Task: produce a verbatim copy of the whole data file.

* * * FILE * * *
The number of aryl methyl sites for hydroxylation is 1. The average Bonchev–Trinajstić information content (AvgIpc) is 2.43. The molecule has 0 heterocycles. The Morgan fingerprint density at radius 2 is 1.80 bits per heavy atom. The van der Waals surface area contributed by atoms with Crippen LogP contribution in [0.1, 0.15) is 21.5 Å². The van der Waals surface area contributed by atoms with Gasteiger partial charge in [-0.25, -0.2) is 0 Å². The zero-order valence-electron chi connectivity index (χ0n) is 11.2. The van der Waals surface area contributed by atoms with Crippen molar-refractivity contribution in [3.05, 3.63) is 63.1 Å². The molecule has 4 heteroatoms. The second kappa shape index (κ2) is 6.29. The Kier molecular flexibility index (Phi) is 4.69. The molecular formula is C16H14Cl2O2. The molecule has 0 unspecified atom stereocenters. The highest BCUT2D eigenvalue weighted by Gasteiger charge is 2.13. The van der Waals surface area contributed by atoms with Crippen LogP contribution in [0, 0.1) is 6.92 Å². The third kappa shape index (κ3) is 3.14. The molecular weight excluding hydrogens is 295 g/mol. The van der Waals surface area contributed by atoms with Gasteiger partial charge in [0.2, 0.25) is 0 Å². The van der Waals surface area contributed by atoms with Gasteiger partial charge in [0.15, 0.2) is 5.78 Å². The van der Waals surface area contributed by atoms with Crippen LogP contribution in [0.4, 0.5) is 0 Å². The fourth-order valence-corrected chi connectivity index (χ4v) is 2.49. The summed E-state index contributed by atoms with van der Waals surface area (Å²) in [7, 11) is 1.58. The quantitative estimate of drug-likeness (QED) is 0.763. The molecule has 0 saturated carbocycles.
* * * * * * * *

The number of aryl methyl sites for hydroxylation is 1. The average Bonchev–Trinajstić information content (AvgIpc) is 2.43. The molecule has 0 heterocycles. The Morgan fingerprint density at radius 2 is 1.80 bits per heavy atom. The van der Waals surface area contributed by atoms with Crippen LogP contribution in [0.1, 0.15) is 21.5 Å². The van der Waals surface area contributed by atoms with Gasteiger partial charge in [-0.25, -0.2) is 0 Å². The zero-order valence-electron chi connectivity index (χ0n) is 11.2. The van der Waals surface area contributed by atoms with Crippen molar-refractivity contribution in [3.05, 3.63) is 63.1 Å². The molecule has 4 heteroatoms. The second kappa shape index (κ2) is 6.29. The Kier molecular flexibility index (Phi) is 4.69. The molecular formula is C16H14Cl2O2. The molecule has 0 unspecified atom stereocenters. The highest BCUT2D eigenvalue weighted by Gasteiger charge is 2.13. The van der Waals surface area contributed by atoms with Crippen LogP contribution in [0, 0.1) is 6.92 Å². The third kappa shape index (κ3) is 3.14. The molecular weight excluding hydrogens is 295 g/mol. The van der Waals surface area contributed by atoms with Gasteiger partial charge in [0.2, 0.25) is 0 Å². The van der Waals surface area contributed by atoms with Gasteiger partial charge in [0.15, 0.2) is 5.78 Å². The van der Waals surface area contributed by atoms with Crippen LogP contribution in [0.4, 0.5) is 0 Å². The fourth-order valence-corrected chi connectivity index (χ4v) is 2.49. The summed E-state index contributed by atoms with van der Waals surface area (Å²) in [7, 11) is 1.58. The quantitative estimate of drug-likeness (QED) is 0.763. The molecule has 0 saturated carbocycles.